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I have many network drives mounted on my mac and am constantly having to disconnect and reconnect when i leave my apartment and work remotely because of the speed issues.

Since I am on a cable modem, I have DynDNS set up to ensure I only have to remember one address when the IP address changes.

When i connect to my DynDNS address on my local network, the connection seems to route somewhere outside my LAN and transfer speeds to my server are MUCH slower than just connecting to the servers local IP address instead.

Is it possible to tell my router "if connecting to the DynDNS address when on the internal network DO NOT route outside the LAN?

If it helps to know, my router is running the linux based DD-WRT firmware. Any help is greatly appreciated.

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Why are you trying to use the DynDNS address on your local network? –  brent Dec 16 '09 at 17:21
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3 Answers

Well, yes and no.

The Dyndns address is an external address: that's the whole point. It points to your external interface, the one out there on teh interwebs, not your internal one on your nice safe lan. So if something from your internal network is pointed at that address, it goes out, turns around, and comes back in. That's the only way it knows to get there, the only valid route attached to the url.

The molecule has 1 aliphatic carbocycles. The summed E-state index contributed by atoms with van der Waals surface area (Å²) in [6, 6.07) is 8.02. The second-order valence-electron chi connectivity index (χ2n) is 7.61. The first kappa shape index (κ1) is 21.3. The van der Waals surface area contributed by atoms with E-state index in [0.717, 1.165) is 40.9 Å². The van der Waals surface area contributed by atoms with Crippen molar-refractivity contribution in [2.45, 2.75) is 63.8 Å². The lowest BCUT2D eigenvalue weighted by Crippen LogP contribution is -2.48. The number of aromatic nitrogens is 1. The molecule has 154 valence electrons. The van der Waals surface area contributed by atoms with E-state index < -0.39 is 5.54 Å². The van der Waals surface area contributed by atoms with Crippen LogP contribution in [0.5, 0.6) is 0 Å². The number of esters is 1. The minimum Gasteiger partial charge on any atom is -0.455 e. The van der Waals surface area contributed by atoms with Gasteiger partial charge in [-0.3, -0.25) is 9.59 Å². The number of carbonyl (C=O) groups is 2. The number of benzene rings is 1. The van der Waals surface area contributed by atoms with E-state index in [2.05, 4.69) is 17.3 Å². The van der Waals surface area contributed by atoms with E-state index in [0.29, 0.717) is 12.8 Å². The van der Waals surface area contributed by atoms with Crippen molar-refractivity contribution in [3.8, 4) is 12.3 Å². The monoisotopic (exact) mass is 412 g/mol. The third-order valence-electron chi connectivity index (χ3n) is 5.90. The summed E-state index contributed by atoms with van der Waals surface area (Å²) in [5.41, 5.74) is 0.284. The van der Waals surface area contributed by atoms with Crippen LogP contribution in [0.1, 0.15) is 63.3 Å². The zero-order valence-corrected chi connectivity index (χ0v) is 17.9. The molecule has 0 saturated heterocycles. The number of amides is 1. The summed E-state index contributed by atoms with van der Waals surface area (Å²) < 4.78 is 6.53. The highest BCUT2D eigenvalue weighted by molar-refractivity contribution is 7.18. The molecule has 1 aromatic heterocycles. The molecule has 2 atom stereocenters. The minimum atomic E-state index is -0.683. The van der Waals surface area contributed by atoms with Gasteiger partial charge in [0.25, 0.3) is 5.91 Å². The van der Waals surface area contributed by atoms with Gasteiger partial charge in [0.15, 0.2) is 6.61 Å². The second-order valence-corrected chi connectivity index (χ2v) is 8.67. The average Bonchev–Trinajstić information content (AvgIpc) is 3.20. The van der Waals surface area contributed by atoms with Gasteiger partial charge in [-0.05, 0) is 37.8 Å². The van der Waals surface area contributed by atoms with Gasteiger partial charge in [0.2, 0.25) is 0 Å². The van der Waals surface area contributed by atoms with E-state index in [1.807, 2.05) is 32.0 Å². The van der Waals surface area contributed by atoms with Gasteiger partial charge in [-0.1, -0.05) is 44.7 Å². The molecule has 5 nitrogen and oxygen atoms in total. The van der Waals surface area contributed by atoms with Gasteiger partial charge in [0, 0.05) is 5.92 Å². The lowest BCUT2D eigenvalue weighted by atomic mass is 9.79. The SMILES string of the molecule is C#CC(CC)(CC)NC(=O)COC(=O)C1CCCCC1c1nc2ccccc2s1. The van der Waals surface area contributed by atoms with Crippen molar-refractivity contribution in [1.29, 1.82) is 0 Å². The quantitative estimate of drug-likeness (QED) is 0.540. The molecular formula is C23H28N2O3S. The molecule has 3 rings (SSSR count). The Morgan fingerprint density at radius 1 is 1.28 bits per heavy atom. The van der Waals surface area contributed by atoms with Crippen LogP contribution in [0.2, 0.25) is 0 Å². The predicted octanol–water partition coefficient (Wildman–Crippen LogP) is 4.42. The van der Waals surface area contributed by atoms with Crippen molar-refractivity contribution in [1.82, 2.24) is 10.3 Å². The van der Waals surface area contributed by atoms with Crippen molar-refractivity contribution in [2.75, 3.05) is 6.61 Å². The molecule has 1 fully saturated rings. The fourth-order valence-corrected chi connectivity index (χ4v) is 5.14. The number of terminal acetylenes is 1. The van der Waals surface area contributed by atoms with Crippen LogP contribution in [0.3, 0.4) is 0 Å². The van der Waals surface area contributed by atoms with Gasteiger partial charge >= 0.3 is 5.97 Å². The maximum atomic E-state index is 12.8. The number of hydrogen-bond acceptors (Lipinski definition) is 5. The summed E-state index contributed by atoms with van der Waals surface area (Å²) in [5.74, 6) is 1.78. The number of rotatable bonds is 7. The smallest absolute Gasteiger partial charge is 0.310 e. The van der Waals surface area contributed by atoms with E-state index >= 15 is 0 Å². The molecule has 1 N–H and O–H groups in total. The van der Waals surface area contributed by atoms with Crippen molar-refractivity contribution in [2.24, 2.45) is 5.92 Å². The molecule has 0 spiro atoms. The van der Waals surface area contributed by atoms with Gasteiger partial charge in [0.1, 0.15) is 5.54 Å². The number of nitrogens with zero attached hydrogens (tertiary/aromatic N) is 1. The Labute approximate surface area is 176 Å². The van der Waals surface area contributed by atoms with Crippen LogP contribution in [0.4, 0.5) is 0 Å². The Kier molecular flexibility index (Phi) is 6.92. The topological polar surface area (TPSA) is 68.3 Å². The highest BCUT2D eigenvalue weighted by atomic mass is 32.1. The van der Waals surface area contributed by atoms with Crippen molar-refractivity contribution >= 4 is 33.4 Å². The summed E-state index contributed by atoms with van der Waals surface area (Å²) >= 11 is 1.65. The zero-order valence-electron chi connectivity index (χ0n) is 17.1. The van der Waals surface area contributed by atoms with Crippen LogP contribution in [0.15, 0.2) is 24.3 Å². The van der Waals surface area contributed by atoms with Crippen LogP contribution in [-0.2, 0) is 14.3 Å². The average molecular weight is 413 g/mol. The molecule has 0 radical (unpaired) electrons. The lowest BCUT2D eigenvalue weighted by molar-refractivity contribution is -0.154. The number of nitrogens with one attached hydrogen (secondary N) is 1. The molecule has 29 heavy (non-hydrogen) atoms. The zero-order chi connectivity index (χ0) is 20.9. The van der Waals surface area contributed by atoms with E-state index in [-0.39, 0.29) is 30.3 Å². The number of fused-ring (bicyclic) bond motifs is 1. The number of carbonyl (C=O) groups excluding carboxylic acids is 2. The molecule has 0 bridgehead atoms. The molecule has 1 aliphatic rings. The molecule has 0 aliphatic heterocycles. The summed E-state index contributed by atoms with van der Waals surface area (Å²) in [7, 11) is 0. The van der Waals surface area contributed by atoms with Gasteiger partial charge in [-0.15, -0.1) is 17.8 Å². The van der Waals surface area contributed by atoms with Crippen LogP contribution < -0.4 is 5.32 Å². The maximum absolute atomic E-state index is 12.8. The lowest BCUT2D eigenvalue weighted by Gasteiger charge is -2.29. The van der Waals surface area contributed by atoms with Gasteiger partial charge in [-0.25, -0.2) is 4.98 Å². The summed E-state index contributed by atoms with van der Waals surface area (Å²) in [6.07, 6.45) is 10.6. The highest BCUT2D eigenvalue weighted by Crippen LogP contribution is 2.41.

The quick and dirty fix is to put an entry into your HOSTS file pointing the dyndns url to the local ip address of that machine. You'll have to do it for every local machine, and it'll absolutely break everything every time you leave the apartment, so you'll have to keep changing it.

The more complex fix is to set up your own local DNS, and override the record locally. Then, if you connect via DHCP, and let the DNS be automatically assigned, you'll always have the correct address.

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The extension to @Satanicpuppy's more complex fix suggestion is to get some sort of VPN solution for working remotely (consulting?) so that you point your VPN client to the DynDNS address and let your in-apartment DNS server handle which machines are which. That does take some doing but is definitely the way to go if you're expanding or if you are just looking for a challenge.

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If you were to setup an internal DNS server and you're able to use DHCP everywhere you go, it's pretty easy. Setup the internal DNS server to point to the local address and leave dyndns pointing to the outside address!

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